Formal pre-school training set to boom

09:26, August 01, 2011      

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Early-childhood development businesses are becoming a sunrise industry in China as increasing numbers of Chinese parents are considering children's education as the biggest investment of their lives. However, experts say it may not be necessary for every child to attend such classes.

Figures from Answer Market Consulting, a firm that specializes in analyzing the children's market in China, suggested that some 16 percent of children in China aged under 6 are either learning a musical instrument or formally developing some other personal interest.

Some 25 percent of infants aged under 3 were attending training courses in China in 2010. The market demand for early-childhood education will increase 20 percent annually, according to Answer Market Consulting.

Eyeing the booming market and the large population in China, both domestic and international companies have accelerated their expansion plans. According to the census, China had 222 million people aged under 14 in 2010, accounting for 16.6 percent of the total population.

Beijing-based training course provider Babycare and educational service provider Golden Cradle Kindergarten have become well recognized by Chinese parents in less than 10 years.

Attracted by Western-style educational models, many parents also take children to foreign training course providers. Gymboree, which entered the Chinese market in 2003, is a United Stated-based children's training course provider. It operates some 200 training centers across the country, not only in big cities but also in third- and fourth-tier cities.

The US-based infant- and child-oriented gym course provider The Little Gym (TLG) entered the Chinese market in late 2010. It currently has only one training center - in Xuhui district of Shanghai. However, Robert R. Bingham, chief executive officer of TLG, said that the company plans to open 100 training centers in China before 2015.

Although TLG is a little bit late to the market compared with others, Bingham said it is the right time for TLG to try its hand in China and will offer some different and "only-for-fun" courses for children.

"I do not think we are too late. The only important thing is to do the right thing at the right time," said Bingham. "We are not going to offer competitive courses, which make us different from others."

Although businesses are investing heavily in telling people how important early education is, some experts and parents are questioning whether it is necessary for children to attend such classes.

"I never attended such classes when I was a child but I still enjoy a good life now. I doubt whether it is essential to attend such classes," said Li Ying, a white-collar worker in Shanghai.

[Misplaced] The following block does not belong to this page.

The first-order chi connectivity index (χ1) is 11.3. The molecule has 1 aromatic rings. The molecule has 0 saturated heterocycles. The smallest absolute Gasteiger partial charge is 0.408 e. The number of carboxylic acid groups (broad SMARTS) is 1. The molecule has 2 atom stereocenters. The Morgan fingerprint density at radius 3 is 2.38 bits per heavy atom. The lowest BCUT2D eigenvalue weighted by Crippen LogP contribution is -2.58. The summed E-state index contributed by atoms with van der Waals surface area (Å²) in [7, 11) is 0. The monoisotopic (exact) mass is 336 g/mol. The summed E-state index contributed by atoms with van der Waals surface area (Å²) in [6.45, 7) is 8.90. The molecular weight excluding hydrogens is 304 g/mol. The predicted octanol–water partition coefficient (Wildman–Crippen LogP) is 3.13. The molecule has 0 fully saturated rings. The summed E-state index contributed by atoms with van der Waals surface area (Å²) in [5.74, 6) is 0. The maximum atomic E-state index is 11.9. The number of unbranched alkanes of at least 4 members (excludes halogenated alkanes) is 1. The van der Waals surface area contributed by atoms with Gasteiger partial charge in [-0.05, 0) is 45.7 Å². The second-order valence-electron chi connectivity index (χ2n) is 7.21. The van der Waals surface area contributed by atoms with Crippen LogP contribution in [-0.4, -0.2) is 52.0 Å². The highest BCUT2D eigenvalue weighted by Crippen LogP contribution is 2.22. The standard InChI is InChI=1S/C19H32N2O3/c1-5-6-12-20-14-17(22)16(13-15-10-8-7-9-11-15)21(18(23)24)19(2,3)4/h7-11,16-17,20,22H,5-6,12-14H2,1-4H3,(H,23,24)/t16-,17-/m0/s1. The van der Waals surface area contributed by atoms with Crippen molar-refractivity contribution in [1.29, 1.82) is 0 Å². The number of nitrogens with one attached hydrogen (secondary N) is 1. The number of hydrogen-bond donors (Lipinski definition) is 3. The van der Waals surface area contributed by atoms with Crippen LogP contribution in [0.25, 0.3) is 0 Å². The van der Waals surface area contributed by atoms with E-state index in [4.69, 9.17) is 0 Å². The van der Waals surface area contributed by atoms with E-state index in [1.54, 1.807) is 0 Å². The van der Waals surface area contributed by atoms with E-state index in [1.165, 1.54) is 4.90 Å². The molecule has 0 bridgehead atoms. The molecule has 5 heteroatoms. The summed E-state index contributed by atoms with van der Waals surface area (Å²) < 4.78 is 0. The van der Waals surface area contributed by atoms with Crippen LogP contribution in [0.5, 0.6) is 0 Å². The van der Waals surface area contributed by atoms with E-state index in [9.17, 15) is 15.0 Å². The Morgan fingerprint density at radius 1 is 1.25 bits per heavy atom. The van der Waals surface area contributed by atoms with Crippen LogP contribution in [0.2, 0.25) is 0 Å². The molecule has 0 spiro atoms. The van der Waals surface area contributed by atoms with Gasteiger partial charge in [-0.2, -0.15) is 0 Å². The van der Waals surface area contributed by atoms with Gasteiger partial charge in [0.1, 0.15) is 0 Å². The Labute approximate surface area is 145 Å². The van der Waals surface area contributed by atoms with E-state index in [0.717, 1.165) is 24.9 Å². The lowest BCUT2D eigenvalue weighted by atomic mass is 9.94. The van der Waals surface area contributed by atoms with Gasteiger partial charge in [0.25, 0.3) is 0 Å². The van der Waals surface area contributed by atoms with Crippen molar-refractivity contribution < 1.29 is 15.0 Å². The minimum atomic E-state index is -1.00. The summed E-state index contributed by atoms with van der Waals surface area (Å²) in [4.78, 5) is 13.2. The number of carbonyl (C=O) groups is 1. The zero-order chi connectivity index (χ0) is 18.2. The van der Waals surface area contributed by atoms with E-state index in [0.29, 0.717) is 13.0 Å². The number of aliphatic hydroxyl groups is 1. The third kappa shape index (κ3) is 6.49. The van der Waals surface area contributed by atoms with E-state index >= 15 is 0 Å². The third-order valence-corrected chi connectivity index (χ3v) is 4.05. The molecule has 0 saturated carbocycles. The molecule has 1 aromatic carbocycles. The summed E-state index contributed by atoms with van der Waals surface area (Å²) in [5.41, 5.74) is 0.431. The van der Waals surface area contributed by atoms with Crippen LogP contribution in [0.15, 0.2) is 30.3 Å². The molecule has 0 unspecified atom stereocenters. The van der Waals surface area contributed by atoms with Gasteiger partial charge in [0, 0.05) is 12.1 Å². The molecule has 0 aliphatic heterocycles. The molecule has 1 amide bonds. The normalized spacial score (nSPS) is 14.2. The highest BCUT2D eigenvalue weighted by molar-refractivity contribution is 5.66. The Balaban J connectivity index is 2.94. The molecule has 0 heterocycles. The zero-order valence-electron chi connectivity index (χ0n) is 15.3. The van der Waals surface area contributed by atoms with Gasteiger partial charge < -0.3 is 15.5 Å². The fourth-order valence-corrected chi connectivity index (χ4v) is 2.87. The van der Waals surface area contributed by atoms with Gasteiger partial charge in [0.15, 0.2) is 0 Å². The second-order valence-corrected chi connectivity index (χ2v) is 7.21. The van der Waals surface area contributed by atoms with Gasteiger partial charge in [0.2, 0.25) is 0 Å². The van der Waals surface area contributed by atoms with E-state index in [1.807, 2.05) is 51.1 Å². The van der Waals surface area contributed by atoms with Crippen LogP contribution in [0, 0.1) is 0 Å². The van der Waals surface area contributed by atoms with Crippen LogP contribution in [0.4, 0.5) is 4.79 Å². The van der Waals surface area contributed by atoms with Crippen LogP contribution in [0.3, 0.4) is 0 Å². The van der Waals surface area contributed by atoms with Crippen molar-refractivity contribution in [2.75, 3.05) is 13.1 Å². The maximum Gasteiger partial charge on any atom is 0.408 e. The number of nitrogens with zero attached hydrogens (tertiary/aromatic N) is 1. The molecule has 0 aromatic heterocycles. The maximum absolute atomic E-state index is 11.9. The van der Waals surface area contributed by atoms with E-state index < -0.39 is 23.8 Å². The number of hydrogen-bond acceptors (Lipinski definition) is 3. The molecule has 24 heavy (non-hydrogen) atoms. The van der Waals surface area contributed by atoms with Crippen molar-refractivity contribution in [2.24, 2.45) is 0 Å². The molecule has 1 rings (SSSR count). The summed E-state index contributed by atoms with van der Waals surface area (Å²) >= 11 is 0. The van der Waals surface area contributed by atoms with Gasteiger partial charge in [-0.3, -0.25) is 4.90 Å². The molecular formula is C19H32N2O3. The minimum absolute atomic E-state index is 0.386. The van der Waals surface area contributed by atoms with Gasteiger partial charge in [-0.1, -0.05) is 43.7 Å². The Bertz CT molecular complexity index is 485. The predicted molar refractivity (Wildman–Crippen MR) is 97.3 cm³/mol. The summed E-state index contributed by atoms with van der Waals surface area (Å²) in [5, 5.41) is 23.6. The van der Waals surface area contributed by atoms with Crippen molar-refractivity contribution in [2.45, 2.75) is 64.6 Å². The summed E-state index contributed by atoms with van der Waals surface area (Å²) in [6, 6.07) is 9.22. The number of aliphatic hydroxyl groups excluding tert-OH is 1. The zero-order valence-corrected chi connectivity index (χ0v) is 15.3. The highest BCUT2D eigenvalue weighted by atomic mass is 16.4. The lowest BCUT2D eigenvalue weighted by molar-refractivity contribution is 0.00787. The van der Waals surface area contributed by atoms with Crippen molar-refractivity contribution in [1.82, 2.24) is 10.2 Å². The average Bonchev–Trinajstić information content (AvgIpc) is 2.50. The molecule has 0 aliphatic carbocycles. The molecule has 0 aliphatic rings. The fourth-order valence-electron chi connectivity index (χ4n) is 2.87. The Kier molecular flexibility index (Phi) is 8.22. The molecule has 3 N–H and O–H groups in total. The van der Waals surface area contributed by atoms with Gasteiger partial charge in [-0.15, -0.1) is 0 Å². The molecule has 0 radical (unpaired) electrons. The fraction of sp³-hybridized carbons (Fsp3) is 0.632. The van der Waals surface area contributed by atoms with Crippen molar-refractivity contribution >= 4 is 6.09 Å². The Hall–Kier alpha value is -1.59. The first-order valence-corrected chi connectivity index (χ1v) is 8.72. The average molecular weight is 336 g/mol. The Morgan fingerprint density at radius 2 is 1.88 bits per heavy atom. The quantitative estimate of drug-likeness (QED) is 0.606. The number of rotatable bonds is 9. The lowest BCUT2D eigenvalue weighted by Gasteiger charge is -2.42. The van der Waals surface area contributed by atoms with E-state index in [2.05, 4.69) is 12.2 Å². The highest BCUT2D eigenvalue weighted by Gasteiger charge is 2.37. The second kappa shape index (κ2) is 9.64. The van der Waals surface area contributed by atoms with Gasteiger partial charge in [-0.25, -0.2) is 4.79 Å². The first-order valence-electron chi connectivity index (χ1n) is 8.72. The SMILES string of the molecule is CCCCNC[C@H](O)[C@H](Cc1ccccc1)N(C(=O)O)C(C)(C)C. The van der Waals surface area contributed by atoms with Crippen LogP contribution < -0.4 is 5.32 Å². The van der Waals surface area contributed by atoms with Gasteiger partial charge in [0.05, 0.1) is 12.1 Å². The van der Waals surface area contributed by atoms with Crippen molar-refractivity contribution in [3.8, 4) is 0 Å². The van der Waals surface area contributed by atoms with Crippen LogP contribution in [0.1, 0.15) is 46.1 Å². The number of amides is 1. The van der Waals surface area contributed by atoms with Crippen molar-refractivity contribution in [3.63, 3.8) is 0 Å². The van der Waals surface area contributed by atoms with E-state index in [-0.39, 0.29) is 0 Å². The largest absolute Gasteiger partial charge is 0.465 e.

Li's opinion is shared by other parents. However, most said it would be better for children to attend some courses before going to school.

"Most of my colleagues will select courses for children under school age to develop personal skills. They believe it will help to increase children's competitiveness at school. If my child does not attend those classes, it might be hard for him to compete with classmates," said Liu Di, a doctor from Anhui province. "I cannot tell whether the course is useful."

Xu Ming, an expert from Beijing Academy of Educational Science, has pointed out parents should identify carefully whether the training courses are helpful for children. He said children under 3 may not need to attend them.

"Not all courses are suitable for Chinese children and parents should ensure children enjoy the ones they attend," said Xu. "It is not a necessity for children to attend these classes. Some knowledge can be taught by parents."

Xu said parents will see some short-term effects but they may not really help children in the long run.

"Training courses should help children's development of logical thinking skills rather than simply teach them some common knowledge," added Xu.

Although the training courses have been welcomed by many Chinese parents in recent years, a lack of monitoring systems and industry watch dogs for training service providers have caused many problems and confusion in the market. Some training centers offer year-long courses and require payment in advance. However, the companies may not survive that long. The sudden closure of education centers has angered Chinese parents.

In the face of public criticism, Bingham from TLG said companies should be conservative in terms of their growth in China.

"We will be careful in selecting our partner and we must make the brand a success before we open other training centers," he said. "We will go at the pace that business allows."

Source:China Daily
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